The Word in the Desert: Scripture and the Quest for Holiness in Early Christian Monasticism

The Word in the Desert: Scripture and the Quest for Holiness in Early Christian Monasticism

The Word in the Desert: Scripture and the Quest for Holiness in Early Christian Monasticism

The Word in the Desert: Scripture and the Quest for Holiness in Early Christian Monasticism

Synopsis

The growing scholarly attention in recent years to the religious world of late antiquity has focused new attention on the quest for holiness by the strange, compelling, often obscure early Christian monks known as the desert fathers. Yet until now, little attention has been given to one of the most vital dimensions of their spirituality: their astute, penetrating interpretation of Scripture. Rooted in solitude, cultivated in an atmosphere of silence, oriented toward the practical appropriation of the sacred texts, the desert fathers' hermeneutic profoundly shaped every aspect of their lives and became a significant part of their legacy. This book explores the setting within which the early monastic movement emerged, the interpretive process at the center of the desert fathers' quest for holiness, and the intricate patterns of meaning woven into their words and their lives.

Excerpt

The desert fathers and mothers of fourth century Egypt created a spirituality of remarkable depth and enduring power from their reading and interpretation of Scripture. This book tells the story of early monastic spirituality in light of the hermeneutic that shaped it and within the context of the ascetical world of late antiquity.

The themes discussed here arose in my mind somewhat unexpectedly, the result of a happy convergence of two abiding interests: biblical interpretation and monastic culture. For some time, I had been interested in the question of how one determines meaning in the interpretation of biblical texts. In particular, I wondered whether it was possible to reconcile the diverse and often diametrically opposed approaches to biblical interpretation found in ancient and contemporary Christianity. The ancient and medieval Christian hermeneutical approaches posed a challenge: while they clearly did not establish the meaning of the text in the particular determinative way characterized by the contemporary historical-critical approach, they most certainly did establish meaning. The typological, allegorical, and sometimes literal readings of Scripture in which these ancient interpreters were engaged all comprised attempts to derive meaning from the texts. And yet, what kind of meaning was it? Were their interpretations genuine responses to the text or merely whimsical creations utterly detached from the biblical text itself?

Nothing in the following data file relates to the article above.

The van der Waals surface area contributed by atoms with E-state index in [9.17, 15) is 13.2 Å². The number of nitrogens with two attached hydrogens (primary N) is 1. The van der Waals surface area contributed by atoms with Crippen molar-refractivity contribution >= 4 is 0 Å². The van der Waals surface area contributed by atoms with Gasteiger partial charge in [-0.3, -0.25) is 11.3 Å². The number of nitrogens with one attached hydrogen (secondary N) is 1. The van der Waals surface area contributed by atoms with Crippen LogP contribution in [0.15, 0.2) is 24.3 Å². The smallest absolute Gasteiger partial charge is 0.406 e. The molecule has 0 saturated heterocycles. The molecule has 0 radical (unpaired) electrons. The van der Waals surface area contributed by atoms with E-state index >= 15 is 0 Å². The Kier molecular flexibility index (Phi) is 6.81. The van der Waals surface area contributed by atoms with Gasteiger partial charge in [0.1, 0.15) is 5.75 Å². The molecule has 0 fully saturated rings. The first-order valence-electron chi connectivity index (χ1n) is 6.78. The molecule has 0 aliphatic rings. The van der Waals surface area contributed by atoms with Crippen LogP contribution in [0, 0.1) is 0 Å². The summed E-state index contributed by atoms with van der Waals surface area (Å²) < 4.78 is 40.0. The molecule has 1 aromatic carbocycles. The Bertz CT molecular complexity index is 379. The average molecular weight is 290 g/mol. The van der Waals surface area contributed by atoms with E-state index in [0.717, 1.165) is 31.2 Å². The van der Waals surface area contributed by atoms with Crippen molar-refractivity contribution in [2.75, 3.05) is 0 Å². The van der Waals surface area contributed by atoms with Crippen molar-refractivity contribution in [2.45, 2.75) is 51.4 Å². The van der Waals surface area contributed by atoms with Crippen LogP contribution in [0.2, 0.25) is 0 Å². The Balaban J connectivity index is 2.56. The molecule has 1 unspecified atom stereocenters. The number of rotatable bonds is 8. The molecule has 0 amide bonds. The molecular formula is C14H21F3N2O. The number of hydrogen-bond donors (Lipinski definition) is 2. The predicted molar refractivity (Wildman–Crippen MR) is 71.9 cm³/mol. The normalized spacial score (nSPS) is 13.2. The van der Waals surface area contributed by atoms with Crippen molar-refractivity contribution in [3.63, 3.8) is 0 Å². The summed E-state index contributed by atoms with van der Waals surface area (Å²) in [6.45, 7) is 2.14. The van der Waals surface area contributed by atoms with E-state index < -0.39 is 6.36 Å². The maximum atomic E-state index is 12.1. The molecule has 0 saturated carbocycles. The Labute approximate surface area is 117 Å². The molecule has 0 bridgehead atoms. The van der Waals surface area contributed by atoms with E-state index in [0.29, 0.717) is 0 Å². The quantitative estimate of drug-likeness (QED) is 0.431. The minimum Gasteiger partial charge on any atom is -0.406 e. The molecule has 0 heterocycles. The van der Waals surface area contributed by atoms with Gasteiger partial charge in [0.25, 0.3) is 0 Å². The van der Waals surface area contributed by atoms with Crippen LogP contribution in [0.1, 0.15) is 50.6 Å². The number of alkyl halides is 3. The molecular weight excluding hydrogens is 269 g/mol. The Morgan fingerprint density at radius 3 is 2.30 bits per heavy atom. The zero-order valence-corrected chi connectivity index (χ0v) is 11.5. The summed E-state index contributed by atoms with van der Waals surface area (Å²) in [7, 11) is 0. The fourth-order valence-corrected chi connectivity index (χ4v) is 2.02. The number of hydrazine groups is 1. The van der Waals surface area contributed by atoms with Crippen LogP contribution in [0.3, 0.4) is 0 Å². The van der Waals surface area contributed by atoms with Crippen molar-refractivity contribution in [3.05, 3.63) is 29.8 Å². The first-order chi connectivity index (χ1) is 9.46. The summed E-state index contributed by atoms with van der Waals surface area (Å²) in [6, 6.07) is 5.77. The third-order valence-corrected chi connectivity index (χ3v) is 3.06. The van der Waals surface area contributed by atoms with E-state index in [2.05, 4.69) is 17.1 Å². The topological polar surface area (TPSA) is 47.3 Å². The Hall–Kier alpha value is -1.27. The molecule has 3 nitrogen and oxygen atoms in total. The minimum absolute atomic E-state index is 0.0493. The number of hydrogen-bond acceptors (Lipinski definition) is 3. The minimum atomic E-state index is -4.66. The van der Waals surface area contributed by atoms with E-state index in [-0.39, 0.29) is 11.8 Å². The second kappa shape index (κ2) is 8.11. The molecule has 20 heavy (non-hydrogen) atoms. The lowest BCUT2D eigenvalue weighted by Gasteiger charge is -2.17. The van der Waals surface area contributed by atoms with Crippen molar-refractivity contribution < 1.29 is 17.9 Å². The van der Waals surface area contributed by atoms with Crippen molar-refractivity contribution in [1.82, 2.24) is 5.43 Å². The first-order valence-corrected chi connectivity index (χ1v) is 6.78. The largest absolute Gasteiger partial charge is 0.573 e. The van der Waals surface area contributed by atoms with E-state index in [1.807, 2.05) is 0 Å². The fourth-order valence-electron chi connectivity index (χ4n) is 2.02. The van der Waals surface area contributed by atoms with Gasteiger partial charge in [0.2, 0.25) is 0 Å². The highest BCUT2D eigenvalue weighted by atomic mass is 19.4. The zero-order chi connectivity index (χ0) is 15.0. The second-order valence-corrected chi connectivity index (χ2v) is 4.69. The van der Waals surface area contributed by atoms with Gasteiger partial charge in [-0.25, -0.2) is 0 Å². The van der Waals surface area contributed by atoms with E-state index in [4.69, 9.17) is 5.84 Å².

The early monastic world of Egypt presents an especially good place to examine these questions. Here is a culture steeped in Scripture, viewing it not simply as an object of study but as a source of real spiritual sustenance. Daily ruminating and imbibing the Word within the rounds of work and prayer, the monks sought to reshape their imaginations around the world of Scripture and to allow it to penetrate to the core of their beings and their communities. The Sayings of the Desert Fathers struck me as a particularly fruitful source for considering the character and aim of the early monastic hermeneutic. Not only are the stories and sayings themselves inherently interesting, filled as they are with a motley band of colorful characters, wild . . .

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